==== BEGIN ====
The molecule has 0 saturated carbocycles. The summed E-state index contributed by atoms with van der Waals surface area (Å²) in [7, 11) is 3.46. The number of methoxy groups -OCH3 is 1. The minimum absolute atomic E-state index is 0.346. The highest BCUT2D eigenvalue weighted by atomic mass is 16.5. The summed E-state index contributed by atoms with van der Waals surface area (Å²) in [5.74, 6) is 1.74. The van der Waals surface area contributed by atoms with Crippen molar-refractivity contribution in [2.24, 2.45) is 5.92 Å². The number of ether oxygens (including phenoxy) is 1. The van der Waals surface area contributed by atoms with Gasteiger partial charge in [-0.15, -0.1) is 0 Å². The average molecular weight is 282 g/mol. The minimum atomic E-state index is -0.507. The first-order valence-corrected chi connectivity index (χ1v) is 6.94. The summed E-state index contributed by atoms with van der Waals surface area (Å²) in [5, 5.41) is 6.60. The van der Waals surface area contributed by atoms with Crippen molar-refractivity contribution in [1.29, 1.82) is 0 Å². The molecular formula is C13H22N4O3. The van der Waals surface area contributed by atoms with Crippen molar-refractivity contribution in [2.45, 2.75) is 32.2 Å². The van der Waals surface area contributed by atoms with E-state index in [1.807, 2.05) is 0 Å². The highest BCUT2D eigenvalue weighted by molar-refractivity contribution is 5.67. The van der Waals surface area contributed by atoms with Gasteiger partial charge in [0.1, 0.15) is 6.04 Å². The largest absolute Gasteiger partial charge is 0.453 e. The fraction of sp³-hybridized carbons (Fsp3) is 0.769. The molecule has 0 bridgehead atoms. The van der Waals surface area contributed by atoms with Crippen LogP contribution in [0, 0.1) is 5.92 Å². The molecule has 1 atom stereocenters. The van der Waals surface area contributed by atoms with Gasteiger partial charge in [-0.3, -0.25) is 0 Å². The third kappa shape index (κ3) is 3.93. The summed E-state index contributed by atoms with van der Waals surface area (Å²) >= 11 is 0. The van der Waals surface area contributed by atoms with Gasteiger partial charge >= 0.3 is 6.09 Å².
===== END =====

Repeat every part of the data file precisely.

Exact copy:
The molecule has 0 saturated carbocycles. The summed E-state index contributed by atoms with van der Waals surface area (Å²) in [7, 11) is 3.46. The number of methoxy groups -OCH3 is 1. The minimum absolute atomic E-state index is 0.346. The highest BCUT2D eigenvalue weighted by atomic mass is 16.5. The summed E-state index contributed by atoms with van der Waals surface area (Å²) in [5.74, 6) is 1.74. The van der Waals surface area contributed by atoms with Crippen molar-refractivity contribution in [2.24, 2.45) is 5.92 Å². The number of ether oxygens (including phenoxy) is 1. The van der Waals surface area contributed by atoms with Gasteiger partial charge in [-0.15, -0.1) is 0 Å². The average molecular weight is 282 g/mol. The minimum atomic E-state index is -0.507. The first-order valence-corrected chi connectivity index (χ1v) is 6.94. The summed E-state index contributed by atoms with van der Waals surface area (Å²) in [5, 5.41) is 6.60. The van der Waals surface area contributed by atoms with Crippen molar-refractivity contribution in [1.29, 1.82) is 0 Å². The molecular formula is C13H22N4O3. The van der Waals surface area contributed by atoms with Crippen molar-refractivity contribution in [2.45, 2.75) is 32.2 Å². The van der Waals surface area contributed by atoms with E-state index in [1.807, 2.05) is 0 Å². The highest BCUT2D eigenvalue weighted by molar-refractivity contribution is 5.67. The van der Waals surface area contributed by atoms with Gasteiger partial charge in [0.1, 0.15) is 6.04 Å². The largest absolute Gasteiger partial charge is 0.453 e. The fraction of sp³-hybridized carbons (Fsp3) is 0.769. The molecule has 0 bridgehead atoms. The van der Waals surface area contributed by atoms with Crippen LogP contribution in [0, 0.1) is 5.92 Å². The molecule has 1 atom stereocenters. The van der Waals surface area contributed by atoms with Gasteiger partial charge in [-0.3, -0.25) is 0 Å². The third kappa shape index (κ3) is 3.93. The summed E-state index contributed by atoms with van der Waals surface area (Å²) >= 11 is 0. The van der Waals surface area contributed by atoms with Gasteiger partial charge >= 0.3 is 6.09 Å².